- And speaking of vaccines and safety, is it safe for pregnant women to get vaccinated?

NEHA NARULA: Yes, so exciting research was actually just published this past week in the "American Journal of Obstetrics and Gynecology." And they were-- this particular group of women was studied in big centers like MGH, Mass General, Brigham and Women's Hospital, MIT, Harvard. And what they looked at was the antibody response in 130 women, of which 84 were pregnant, 31 were lactating, and they compared them to nonpregnant vaccinated individuals.

And what they found was that the vaccines elicited equivalent antibody levels in both groups. Additionally, some more information that was found were that these mothers were actually passing these antibodies onto their newborns. So sufficient antibody levels were found in breast milk and placenta. And this is a fantastic finding, because the first few months is such a vulnerable time period for newborns, and so having this extra protection through the antibodies being passed on from their mothers is just a relief to know, because they will have some protection against COVID.

Additionally, there were no more side effects in this particular group of women than the general public. So it's a very inspiring and positive study, mostly because, you know, initial clinical trials, pregnant women are not included. And we know that pregnancy is an increased risk for severe COVID infections, complications, and adverse outcomes such as preterm birth. So overall, very, very exciting. And I think it reassures us as a medical community that we can effectively offer these vaccines to our pregnant patients.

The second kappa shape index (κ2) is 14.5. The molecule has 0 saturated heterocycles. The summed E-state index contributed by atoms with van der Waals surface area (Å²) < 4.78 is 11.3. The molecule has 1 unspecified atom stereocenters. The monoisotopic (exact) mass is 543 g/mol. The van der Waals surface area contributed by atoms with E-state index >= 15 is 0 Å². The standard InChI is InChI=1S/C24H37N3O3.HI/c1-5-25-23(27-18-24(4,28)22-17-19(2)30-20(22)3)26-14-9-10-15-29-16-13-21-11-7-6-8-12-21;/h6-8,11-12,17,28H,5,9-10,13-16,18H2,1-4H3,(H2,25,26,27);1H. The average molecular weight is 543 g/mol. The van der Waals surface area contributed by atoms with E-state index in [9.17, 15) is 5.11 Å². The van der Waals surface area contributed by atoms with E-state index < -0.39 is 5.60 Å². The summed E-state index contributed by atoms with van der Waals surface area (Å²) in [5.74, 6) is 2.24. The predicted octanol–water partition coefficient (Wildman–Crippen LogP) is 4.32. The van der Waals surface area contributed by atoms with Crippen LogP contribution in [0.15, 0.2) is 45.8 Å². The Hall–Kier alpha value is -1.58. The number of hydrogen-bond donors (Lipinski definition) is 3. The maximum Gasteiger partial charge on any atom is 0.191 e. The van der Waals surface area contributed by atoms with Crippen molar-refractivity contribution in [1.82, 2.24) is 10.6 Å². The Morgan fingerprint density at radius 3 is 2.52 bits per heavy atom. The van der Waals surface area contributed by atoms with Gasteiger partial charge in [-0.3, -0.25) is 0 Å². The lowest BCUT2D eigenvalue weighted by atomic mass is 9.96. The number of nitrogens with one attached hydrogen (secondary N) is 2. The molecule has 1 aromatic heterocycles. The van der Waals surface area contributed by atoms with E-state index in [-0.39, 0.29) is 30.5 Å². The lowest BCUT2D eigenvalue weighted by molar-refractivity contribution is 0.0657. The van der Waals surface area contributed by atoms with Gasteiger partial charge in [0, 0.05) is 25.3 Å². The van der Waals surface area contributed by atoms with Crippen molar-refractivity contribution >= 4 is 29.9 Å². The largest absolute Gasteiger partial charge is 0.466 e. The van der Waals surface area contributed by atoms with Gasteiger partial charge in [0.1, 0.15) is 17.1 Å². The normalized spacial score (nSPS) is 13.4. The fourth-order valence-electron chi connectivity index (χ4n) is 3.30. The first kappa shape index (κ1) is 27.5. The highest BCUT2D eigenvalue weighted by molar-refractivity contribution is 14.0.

- So we were talking about long haulers. And we know that some people may suffer some effects long after contracting COVID. And there's a new study that's taking a closer look at that. Do we know any more what that study shows?

NEHA NARULA: Yeah, so when the pandemic started, as a medical community, we were expecting some long-term consequences of COVID, just given the number of ICU stays, hospitalizations, and the severe complications we were seeing. What we didn't expect were to have long-term consequences in patients in mild-to-moderate infections that were being seen on an outpatient setting. And so symptoms like fatigue, body aches, brain fog, they were being reported anecdotally or through grassroots efforts.

And recent research is now estimating that about 10% to 30% of infected COVID patients will suffer from these prolonged symptoms, or what we're calling long COVID. And now with more than 30 million cases, just taking that-- that lower end of that range, you're still looking at millions of people being affected by these long COVID symptoms. And this is where Dr. Mehta and Dr. Lau from Johns Hopkins have come to organize and actually recently launched the largest study looking at this particular group of patients, our long hauler patients.

And the study is called COVID Long Study. And they're hoping to recruit about 25,000 patients. At this point, we know they've had about a quarter of patients-- a quarter of that number registered already. They're continuing to kind of gather that information about their demographics, their health history, their initial COVID symptoms, their long hauler symptoms.

And they're going to be analyzing that to better understand this disease, and not only just what they've experienced, but also the trajectory going forward. And so we don't have any data as of now. But we're hoping to learn so much from-- from this large study that's going to be coming out of Johns Hopkins. So more to come on that.